I’m not too familiar with either of these projects, although I have seen To-Bo releasing a lot more tapes and splits since I received this release from Rotkappchen. According to Discogs, it seems Das Gonob Quasiforma often alternates between noise music (which is featured on this split) or depressive black metal; here, DGQ (for short) focuses on synth-y noise wall textures. To-Bo has quite a few noise releases under its belt in the past two years, and is more of a harsh noise/power electronics project.
On side A is Das Gonob Quasiforma with “Ein Tanzender”, which seems to roughly translate to “dancing” if Google is to be trusted (probably not). At first, it does seem like dancing is an inappropriate title considering the drone textures generated from synth-like instruments that meander with rhythm-less abandon. Slowly very slow, loose static crunches over these drones, creating a very interesting mix of drone and harsh noise that alternates between allowing the synth to take shape or blotting it out with slowly shifting static. But DGQ explores other territory throughout the near-30 minute side, with walls and rhythmic synth work trading in and out through the piece. A very enjoyable track, one that never quite cements itself in either genre but instead transcends both.
Side B is To-Bo with “Schatten Red Blade”; with my faulty translation, I get “Estimating Red Blade” or some such nonsense but it seems that something gets lost in that translation because I’m not sure what that means. No matter, though. To-Bo’s side feels rougher, more abrasive, with scrap electronics and peeling shrapnel flying around with the quick cuts To-Bo brings to noise. There are a lot of oscillations and changes in sound, although vocals are sometimes incorporated over the electronics that go well with the screech of the noise. Despite the really caustic performance and almost overwhelming amount of sound featured in this never-ending wall, To-Bo’s track is not quite as memorable as Das Gonob Quasiforma.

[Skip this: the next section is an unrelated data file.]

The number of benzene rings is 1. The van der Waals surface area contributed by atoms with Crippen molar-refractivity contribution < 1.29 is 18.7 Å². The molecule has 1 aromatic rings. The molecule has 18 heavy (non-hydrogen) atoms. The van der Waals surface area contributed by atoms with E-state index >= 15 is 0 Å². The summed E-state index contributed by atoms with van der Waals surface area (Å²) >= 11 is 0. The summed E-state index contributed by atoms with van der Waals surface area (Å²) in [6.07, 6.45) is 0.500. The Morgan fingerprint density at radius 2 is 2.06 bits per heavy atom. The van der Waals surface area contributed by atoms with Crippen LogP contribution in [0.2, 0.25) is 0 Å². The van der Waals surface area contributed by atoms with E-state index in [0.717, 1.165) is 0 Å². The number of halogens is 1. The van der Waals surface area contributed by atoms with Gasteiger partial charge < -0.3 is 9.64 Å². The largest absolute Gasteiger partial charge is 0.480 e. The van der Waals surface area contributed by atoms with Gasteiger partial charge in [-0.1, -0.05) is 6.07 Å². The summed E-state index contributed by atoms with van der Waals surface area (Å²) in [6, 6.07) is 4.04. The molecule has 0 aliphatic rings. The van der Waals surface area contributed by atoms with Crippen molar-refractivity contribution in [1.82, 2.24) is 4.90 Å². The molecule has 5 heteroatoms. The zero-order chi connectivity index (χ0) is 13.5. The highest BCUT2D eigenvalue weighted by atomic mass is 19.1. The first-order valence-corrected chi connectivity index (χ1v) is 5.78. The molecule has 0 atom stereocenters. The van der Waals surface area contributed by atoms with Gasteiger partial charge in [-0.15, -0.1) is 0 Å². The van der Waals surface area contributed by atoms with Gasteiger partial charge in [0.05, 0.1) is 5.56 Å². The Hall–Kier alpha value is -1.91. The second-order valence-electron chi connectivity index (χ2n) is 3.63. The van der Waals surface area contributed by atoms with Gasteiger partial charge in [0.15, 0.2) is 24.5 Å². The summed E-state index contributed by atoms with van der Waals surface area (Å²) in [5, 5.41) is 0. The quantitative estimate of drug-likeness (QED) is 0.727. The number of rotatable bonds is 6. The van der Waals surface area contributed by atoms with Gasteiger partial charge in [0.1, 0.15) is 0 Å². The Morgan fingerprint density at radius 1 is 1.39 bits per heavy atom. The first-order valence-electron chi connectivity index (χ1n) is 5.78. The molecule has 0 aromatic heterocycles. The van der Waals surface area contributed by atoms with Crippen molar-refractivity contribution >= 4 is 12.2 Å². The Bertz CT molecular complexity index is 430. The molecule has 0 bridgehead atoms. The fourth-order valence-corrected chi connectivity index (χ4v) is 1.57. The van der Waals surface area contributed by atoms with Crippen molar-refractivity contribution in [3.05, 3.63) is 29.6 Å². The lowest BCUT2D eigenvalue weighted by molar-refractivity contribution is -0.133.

Both artists contribute a lengthy, quality track to this split, and despite lack of prior knowledge of both of the acts, after hearing their work here I would certainly be interested in checking out more of their work. And the release itself is of high production value – black tape with thick reels, picture stickers on both sides of the cassette, and a thick J-card with interesting and breast-iful abstract art. Good harsh noise from these foreign artists.